Title: Catalytic Performance of Alumina-Supported Cobalt Carbide Catalysts for Low-Temperature Fischer-Tropsch Synthesis
Authors: Gholami, Zahra
Tišler, Zdeněk
Svobodová, Eliška
Hradecká, Ivana
Sharkov, Nikita
Gholami, Fatemeh
Citation: GHOLAMI, Z. TIŠLER, Z. SVOBODOVÁ, E. HRADECKÁ, I. SHARKOV, N. GHOLAMI, F. Catalytic Performance of Alumina-Supported Cobalt Carbide Catalysts for Low-Temperature Fischer-Tropsch Synthesis. Catalysts, 2022, roč. 12, č. 10, s. nestránkováno. ISSN: 2073-4344
Issue Date: 2022
Publisher: MDPI
Document type: článek
URI: 2-s2.0-85140829556
ISSN: 2073-4344
Keywords in different language: Fischer-Tropsch;cobalt carbide;active phase;product distribution;metallic cobalt
Abstract in different language: The determination of the catalyst's active phase helps improve the catalytic performance of the Fischer-Tropsch (FT) synthesis. Different phases of cobalt, including cobalt oxide, carbide, and metal, exist during the reaction. The content of each phase can affect the catalytic performance and product distribution. In this study, a series of cobalt carbide catalysts were synthesized by exposure of Co/Al2O3 catalyst to CH4 at different temperatures from 300 degrees C to 800 degrees C. The physicochemical properties of the carbide catalysts (CoCx/Al2O3) were evaluated by different characterization methods. The catalytic performances of the catalysts were investigated in an autoclave reactor to determine the role of cobalt carbides on the CO conversion and product distribution during the reaction. XRD and XPS analysis confirmed the presence of Co2C in the prepared catalysts. The higher carbidation temperature resulted in the decomposition of methane into hydrogen and carbon, and the presence of graphitic carbon was confirmed by XRD, XPS, SEM, and Raman analysis. The Co2C also decomposed to metallic cobalt and carbon, and the content of cobalt carbide decreased at higher carbidation temperatures. Higher content of Co2C resulted in a lower CO conversion and higher selectivity to light alkanes, mainly methane. The higher carbidation temperature resulted in the decomposition of Co2C to metallic cobalt with higher activity in the FT reaction. The CO conversion increased by increasing the carbidation temperature from 300 degrees C to 800 degrees C, due to the higher content of metallic cobalt. In the presence of pure hydrogen, the Co2C could be converted mainly into hexagonal, close-packed (hcp) Co with higher activity for dissociative adsorption of CO, which resulted in higher catalyst activity and selectivity to heavier hydrocarbons.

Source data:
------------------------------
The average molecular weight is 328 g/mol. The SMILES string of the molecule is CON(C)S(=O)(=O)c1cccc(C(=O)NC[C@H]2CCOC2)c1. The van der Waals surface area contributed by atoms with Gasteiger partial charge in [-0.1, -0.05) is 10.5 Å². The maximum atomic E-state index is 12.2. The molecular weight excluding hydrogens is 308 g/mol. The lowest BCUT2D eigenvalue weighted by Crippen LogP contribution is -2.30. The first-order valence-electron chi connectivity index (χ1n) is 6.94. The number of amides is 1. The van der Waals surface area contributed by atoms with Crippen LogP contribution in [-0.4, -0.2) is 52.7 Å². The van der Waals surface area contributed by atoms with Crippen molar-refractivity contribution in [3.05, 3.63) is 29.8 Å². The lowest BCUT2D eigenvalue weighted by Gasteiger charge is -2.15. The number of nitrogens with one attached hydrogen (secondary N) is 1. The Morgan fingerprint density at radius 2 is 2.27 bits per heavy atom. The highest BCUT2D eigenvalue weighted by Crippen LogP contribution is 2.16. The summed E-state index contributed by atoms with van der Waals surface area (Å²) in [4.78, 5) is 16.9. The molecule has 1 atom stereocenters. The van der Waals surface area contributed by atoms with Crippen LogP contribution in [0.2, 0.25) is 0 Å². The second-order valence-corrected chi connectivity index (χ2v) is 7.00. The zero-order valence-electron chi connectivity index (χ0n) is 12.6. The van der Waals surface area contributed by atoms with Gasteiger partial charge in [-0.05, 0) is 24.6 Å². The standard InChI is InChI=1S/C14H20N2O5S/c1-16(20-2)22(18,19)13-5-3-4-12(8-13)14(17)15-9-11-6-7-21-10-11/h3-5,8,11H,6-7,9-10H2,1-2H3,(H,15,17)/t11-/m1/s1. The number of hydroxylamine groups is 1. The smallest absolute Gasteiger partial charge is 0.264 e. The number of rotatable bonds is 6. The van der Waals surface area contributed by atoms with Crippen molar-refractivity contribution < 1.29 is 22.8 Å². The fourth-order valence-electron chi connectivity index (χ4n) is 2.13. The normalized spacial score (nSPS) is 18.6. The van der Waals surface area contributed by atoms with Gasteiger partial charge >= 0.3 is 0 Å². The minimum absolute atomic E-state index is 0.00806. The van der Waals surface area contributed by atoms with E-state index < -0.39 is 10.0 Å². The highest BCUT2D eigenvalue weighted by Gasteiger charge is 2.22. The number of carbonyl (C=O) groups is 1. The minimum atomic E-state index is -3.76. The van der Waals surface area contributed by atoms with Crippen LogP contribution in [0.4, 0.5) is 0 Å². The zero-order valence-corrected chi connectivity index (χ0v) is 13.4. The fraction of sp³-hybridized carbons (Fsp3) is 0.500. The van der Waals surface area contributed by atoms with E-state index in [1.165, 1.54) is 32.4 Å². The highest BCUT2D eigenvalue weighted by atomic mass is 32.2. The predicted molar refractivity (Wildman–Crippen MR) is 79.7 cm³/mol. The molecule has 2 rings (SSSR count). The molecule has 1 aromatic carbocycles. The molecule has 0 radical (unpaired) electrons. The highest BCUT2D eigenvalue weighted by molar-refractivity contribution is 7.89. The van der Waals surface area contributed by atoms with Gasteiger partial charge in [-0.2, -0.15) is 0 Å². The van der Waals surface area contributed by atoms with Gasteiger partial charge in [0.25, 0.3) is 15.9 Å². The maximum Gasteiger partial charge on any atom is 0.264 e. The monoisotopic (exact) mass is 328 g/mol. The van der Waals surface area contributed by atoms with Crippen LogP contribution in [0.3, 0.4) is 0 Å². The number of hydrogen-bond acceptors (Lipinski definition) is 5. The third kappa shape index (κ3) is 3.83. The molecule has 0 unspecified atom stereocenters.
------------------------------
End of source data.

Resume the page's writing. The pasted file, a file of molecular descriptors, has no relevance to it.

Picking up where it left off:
Rights: © authors
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